Does anyone ever write small novels about India? Ruth Prawer Jhabvala does, bless her. Small, I mean, in the way that Jane Austen's novels are small—subtle, concise, and magnificent. Neither Austen nor Jhabvala feels obliged to cram into one novel everything she ever felt or thought or saw: but by focusing the brilliance of their absolute attention on one small piece of human frailty, glory, or folly, they convince us—without This-Is-the-Meaning-of-Life pomposity—that in fact they understand everything, that life is exactly as they say it is and could be no other way….
What the women in Travelers have in common—whether their avowed needs are spiritual or fleshly—is the need to obliterate their own personalities, to be ravished (by God or man), to submit, to be overcome, to be submerged, to throw themselves away….
In this beautifully structured novel, spirituality and carnality, mysticism and decadence, crisscross; the one partakes of the other. Jhabvala—unlike most Westerners who, once they set foot on Indian soil, need to choose, define, declare (and are cornered and hardened by their definitions)—is comfortable with ambivalence and ambiguity. She doesn't come down heavily for either mysticism or logic, East or West, cause-and-effect or Karma. Jhabvala knows that neither the East nor the West has cornered the market on venality—or, as far as that goes, on goodness—and she knows that people can be as emotionally straitjacketed by repudiating reason as by fanatically adhering to logic. Travelers, superb in its characterizations of both Indians and Westerners, is remarkable for its absence of moralizing. If there is a moral at all, it is that if your "Self" is in trouble in Dayton, it's not likely to be in any less trouble in Benares.
Barbara Grizzuti Harrison, "We're Off to See the Guru," in Ms., December, 1973, pp. 28, 31.
The comparison [of Travelers] with A Passage to India is inevitable…. [Like the characters] the dramatic situations in Ruth Jhabvala's fine novel are familiar—the deceptions, the misunderstandings, the bad decisions that are made when people attempt to live by theories and abstractions—and all of these cause her characters to flail about exactly as Forster's did.
Fundamentally, though, the two books are not alike. The individuals of A Passage to India stepped gingerly towards each other, testing the relation between language and race. (For, in the last analysis, the only force that could overcome the obstacles to friendship and love between Englishman and Asian was the power of the Word.) Mrs. Jhabvala's "travelers," on the other hand, communicate not out of any positive desire, but merely from their need for escape. They act only to conquer boredom and restlessness. Yet every effort fails….
The form of the novel reflects the characters' emptiness. Travelers is composed of numerous short sequences … that turn the experiences of life into little more than a series of impressionistic dots. Mrs. Jhabvala is obviously less concerned with the significance of human existence in toto than with the quality of endurance.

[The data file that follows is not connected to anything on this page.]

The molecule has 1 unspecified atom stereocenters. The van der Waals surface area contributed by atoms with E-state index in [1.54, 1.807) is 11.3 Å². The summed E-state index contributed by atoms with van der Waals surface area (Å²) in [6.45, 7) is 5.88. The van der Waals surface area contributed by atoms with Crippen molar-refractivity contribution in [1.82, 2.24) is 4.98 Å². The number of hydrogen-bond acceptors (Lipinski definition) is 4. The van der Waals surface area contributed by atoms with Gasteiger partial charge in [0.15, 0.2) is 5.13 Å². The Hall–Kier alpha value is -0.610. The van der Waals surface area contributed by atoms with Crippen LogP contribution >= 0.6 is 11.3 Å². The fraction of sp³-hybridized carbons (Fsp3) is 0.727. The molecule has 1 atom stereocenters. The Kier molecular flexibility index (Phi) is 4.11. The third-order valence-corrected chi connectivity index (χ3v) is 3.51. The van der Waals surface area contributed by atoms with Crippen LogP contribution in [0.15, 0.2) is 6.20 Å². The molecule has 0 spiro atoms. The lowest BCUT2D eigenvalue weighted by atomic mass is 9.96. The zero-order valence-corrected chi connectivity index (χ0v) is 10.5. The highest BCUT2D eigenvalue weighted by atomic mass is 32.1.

Indeed, she pursues that concern in an almost clinical manner. Occasionally, the book reads like a controlled experiment, in which the author, by clearing away any possible limitation on her characters' lives (the kind that comes from poverty or imminent danger), allows them to examine the consequences of their freedom, to investigate the nature of their daily existence. From this perspective, Travelers is not a novel about India at all—it could have been set anywhere.
Francis Levy, "A Passage to Nowhere," in The New Leader, February 18, 1974, p. 19.
Mrs. Jhabvala cannot help but bring a Western, as distinct from a Westernized or Western-educated, sensibility to bear upon the Indian scene. Where she differs from eminent English writers about India, such as E. M. Forster, who serves as a frequent point of reference in her stories, is in her indifference to exoticism, her complete lack of condescension, the extent of her involvement which lies at a deeper and more visceral level than that of virile friendship, and the fact that as a woman with a family she has fewer lines of retreat open to her….
[The] early works belong to the honeymoon period of her encounter with India … when her contacts with Europeans were apparently minimal. Here, whatever the inner strains and stresses, the Indian family dominates, wrapping its members in a loving, protective cocoon.
Food plays an enormous part in a land where so many die of starvation every day. It figures as a token of love given and received. The preparation of the loved one's favorite dishes almost resembles a spiritual rite, or at least signifies participation in a powerfully vital and sensuous culture….
Throughout her books, the more extensive a European's knowledge of Indian poetry or ancient monuments or sacred texts, the less genuine his understanding of India and her people will be. It is not through the intellect or the will that India can be understood, she would seem to be suggesting at this point, but through intuition, rather as if what is at stake is a faith, not a continent, to be affirmed in declaring 'I believe because it is absurd.'…
Where in Esmond in India it looks as though the author were trying to suppress the promptings of her critical spirit through her open dislike of Esmond himself, later on criticism of India will become more insistent and will be conveyed through a woman who, while foolish, affected, absurd in her vehement exaggeration, is also pitiful and portrayed with considerable sympathy: Etta in A Backward Place (1965). In that fine novel, the dialectic of love and loathing for India, or of submission versus resistance to its power, assumes a far more subtle form. It is no longer shaped by the author's struggle against one of her characters, but is embodied in two women, Judy and Etta, who may be taken to represent in some degree the conflicting inner responses of the novelist….